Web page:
So you have this character and you’re half in love with him. In fact, if you’re like me, the characters come to you first and you see them as whole people and you love them as friends.
You want to share your character with the world! You love him or her so everyone will also, right?
Right... except... except the world can’t see your character the way you do. That intimate feel you have for what makes them laugh and those cute dimples and all? Not there for anyone else.
The character is in your head, not theirs. To readers he’s a stranger. Many things that are cute, or sweet or funny from a friend are either incomprehensible or creepy from a stranger.
So, how do you introduce Mr. Or Ms. Fantastic?
You could, of course, just start the book with “this is my character, look how wonderful he is.” You could go on that way about what he eats for breakfast; the smell of his shampoo, how flowers and small children turn their faces to follow his progress; how entire cities come out and lie down in his path lest he hurt his foot on a stone.
Of course you could. You could also take up recreational fly fishing or perhaps basket weaving and leave the writing alone. Because trust me, that approach above? Every slush pile has hundreds and hundreds of those.
The sad thing is when you do that you sound exactly like a middle school kid with his or her first crush. And let’s face it, no one but your bestest friend, who had a crush on the same person, wanted to hear another word about it.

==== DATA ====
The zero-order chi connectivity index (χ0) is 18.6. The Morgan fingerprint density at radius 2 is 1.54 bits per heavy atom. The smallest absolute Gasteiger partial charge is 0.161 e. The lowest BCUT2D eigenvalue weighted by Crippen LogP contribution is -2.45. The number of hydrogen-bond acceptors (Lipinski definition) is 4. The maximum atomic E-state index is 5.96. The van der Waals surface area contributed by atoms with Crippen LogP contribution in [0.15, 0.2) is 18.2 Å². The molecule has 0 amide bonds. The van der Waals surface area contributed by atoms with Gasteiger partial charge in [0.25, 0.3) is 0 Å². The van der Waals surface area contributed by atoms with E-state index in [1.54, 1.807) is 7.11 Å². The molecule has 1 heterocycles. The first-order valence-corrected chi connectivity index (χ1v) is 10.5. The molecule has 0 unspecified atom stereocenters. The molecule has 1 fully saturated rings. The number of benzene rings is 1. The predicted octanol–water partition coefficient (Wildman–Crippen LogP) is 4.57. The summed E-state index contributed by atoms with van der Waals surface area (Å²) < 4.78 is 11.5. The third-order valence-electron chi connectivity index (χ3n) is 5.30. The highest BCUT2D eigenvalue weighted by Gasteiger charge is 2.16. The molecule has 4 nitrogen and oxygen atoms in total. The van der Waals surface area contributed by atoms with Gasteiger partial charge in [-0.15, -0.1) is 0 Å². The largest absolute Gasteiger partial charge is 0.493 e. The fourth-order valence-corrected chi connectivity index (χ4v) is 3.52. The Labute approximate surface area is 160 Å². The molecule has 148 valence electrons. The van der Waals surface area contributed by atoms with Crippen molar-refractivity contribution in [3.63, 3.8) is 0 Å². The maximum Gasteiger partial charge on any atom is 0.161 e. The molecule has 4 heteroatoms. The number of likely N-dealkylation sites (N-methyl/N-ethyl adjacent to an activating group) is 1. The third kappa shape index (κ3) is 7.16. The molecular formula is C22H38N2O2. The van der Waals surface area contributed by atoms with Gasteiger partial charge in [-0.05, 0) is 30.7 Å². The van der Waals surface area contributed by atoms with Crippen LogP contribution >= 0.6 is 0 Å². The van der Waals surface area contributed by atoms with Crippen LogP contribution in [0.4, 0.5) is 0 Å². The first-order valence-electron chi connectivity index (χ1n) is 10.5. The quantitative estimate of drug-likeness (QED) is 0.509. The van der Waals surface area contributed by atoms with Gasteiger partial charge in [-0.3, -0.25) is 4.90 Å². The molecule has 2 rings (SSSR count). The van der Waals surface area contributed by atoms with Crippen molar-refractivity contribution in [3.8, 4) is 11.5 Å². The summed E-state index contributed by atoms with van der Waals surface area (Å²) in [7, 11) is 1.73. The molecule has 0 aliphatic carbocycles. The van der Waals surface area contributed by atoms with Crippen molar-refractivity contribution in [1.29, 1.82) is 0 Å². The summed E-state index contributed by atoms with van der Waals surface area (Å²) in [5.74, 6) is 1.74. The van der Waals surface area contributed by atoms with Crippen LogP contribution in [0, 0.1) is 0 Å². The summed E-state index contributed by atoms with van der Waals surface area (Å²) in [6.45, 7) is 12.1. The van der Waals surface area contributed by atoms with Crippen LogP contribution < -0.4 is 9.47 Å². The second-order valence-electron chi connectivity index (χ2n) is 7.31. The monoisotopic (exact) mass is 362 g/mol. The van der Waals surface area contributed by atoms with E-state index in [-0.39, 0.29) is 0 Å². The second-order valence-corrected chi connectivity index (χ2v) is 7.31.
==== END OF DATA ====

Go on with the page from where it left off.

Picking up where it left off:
So... how do you bring your wonderful character to the reader in all his splendor? Plot, my dear, plot. Plot is what reveals your character. It’s more like bringing your middle school crush home and let him show your parents how smart he is and what good manners he has. If you can’t do that, then it doesn’t matter how wonderful you tell them he is. And PLEASE make sure you don’t do that – make sure your character isn’t acting like a complete idiot while you tell us (cunningly using the other characters, maybe) how wonderful he is. Show us he’s wonderful. Make him be wonderful.
Say your character is very generous. Start with him giving half of his cloak to a beggar. But please, for the love of heaven, don’t show us how gentle he is next and have him pet a puppy. Instead, make the whole character work to move the plot. Is your character generous? What is the typical defect of generous people? Well... they don’t keep enough to survive? They get taken in by confidence men? Use that. Have your character rolled. Have it move the plot.
To me plot without character and character without plot is the sound of one hand clapping. Maybe very zen but not very entertaining.
So... give me examples of where this works or doesn’t. Or give me examples of a book that’s only one or another and yet works.
The winner of last week’s contest for a fabulous t-shirt with the cover of Darkship Thieves is Lady Dawn! Please email me with your address